School Accreditation

Some nursing schools have received accreditation from a type of professional organization that makes them more competitive in the market when you are deciding where to attend. Accreditation provides a set of standards for education that will give nursing students a well-rounded education and prepare them to take nurse licensing examinations. When a nursing school has received accreditation, it means it has been found to meet these standards.

Among nursing schools, there are two main organizations that provide certificates of accreditation among undergraduate programs. The National League of Nursing Accrediting Commission (NLNAC) sets forth criteria through a publication manual that nursing schools strive to meet. The commission then schedules visits to schools to check their programs, their work with students, and their overall standards to see if particular schools meet their criteria. The decision is made after a meeting to consider approval. The NLNAC provides accreditation for programs for licensed practical nurses, associate’s degree and diploma levels, bachelor’s degree programs, and master’s and doctorate level programs.

The Commission on Collegiate Nursing Education (CCNE) also provides accreditation to schools that offer bachelor’s and master’s degrees in nursing. This organization has criteria that support excellence in the study of nursing and preparation of students for a nursing career. The CCNE visits nursing schools for evaluation of criteria expectations after a school has applied for accreditation, and a decision of acceptance or rejection is made by a board of directors.


Some graduate programs, such as those educating nurse practitioners or nurse midwives, have their own accreditation bodies that provide this status in addition to that of the NLNAC or the CCNE. Schools that train students to be nurse anesthetists are often accredited by the Council on Accreditation of Nurse Anesthesia Educational Programs, and the American College of Nurse Midwives Division of Accreditation sets standards for nurse midwifery programs.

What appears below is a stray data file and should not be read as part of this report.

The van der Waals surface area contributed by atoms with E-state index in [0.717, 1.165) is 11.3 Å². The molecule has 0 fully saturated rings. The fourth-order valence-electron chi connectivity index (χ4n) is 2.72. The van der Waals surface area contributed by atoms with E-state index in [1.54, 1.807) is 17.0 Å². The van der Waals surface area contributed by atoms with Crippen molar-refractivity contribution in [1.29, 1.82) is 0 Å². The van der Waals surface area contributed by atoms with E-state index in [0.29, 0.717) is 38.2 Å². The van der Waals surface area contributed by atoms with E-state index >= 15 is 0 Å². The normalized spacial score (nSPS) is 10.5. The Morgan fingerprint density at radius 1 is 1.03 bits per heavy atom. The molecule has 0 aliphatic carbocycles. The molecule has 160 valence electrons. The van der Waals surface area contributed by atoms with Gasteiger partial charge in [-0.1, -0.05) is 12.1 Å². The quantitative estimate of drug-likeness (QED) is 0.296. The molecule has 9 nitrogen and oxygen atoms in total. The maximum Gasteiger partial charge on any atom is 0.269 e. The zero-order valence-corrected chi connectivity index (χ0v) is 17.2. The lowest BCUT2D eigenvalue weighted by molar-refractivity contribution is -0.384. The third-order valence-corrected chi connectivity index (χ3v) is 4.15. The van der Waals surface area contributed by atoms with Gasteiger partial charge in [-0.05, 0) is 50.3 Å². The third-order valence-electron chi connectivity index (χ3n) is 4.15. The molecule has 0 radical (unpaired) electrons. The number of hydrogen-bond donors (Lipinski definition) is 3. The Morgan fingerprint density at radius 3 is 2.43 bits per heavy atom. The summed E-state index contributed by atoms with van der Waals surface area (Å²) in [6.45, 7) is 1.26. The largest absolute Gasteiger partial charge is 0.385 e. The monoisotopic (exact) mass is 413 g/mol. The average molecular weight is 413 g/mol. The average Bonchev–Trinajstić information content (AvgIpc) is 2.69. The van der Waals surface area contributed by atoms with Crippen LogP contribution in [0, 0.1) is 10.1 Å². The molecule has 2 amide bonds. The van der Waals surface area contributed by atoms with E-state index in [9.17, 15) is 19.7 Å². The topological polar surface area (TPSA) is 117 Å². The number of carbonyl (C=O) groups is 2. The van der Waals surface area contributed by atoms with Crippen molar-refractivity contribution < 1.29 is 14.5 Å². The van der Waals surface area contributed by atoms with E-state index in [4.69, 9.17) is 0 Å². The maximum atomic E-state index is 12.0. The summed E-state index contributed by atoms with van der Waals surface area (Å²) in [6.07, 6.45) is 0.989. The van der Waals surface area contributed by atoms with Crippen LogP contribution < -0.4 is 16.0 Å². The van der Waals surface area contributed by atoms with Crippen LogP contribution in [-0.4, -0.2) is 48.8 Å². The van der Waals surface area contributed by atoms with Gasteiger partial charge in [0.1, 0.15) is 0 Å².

School accreditation is important when considering where to attend. Although you may receive an excellent education at a nonaccredited school and feel fully prepared for your licensing exams, you will not be eligible to attend an accredited school if you decide to pursue a higher degree in nursing. Accredited graduate and residency programs do not accept educational transcripts from undergraduate schools that are not accredited, so carefully consider if you decide you would like to further your education someday.

Most schools that train students to take the nurse licensing examination follow standards that provide adequate preparation for the test. Each state has an accrediting program that says whether or not a nursing school meets these standards through the state board of nursing. Although a school may be approved by its state to prepare students for licensure, this status is not the same as national accreditation seen in other programs.

Students that graduate from an accredited school or university are more competitive when searching for jobs. Some employers, when faced with two applicants, will choose the nurse who attended an accredited school over the one who did not. Although this is not true in every situation, and work experience as well as extracurricular activities do count for something, attending an accredited school shows potential employers that your education met high standards and you were trained well.

You can find out if the school you are considering is accredited by researching some background information. Many schools are proud to be accredited and know that potential students look for that status and this information will show up on the school’s website or in their promotional materials. If you are still unsure, you can contact the CCNE or the NLNAC and ask if a specific school has received their accreditation.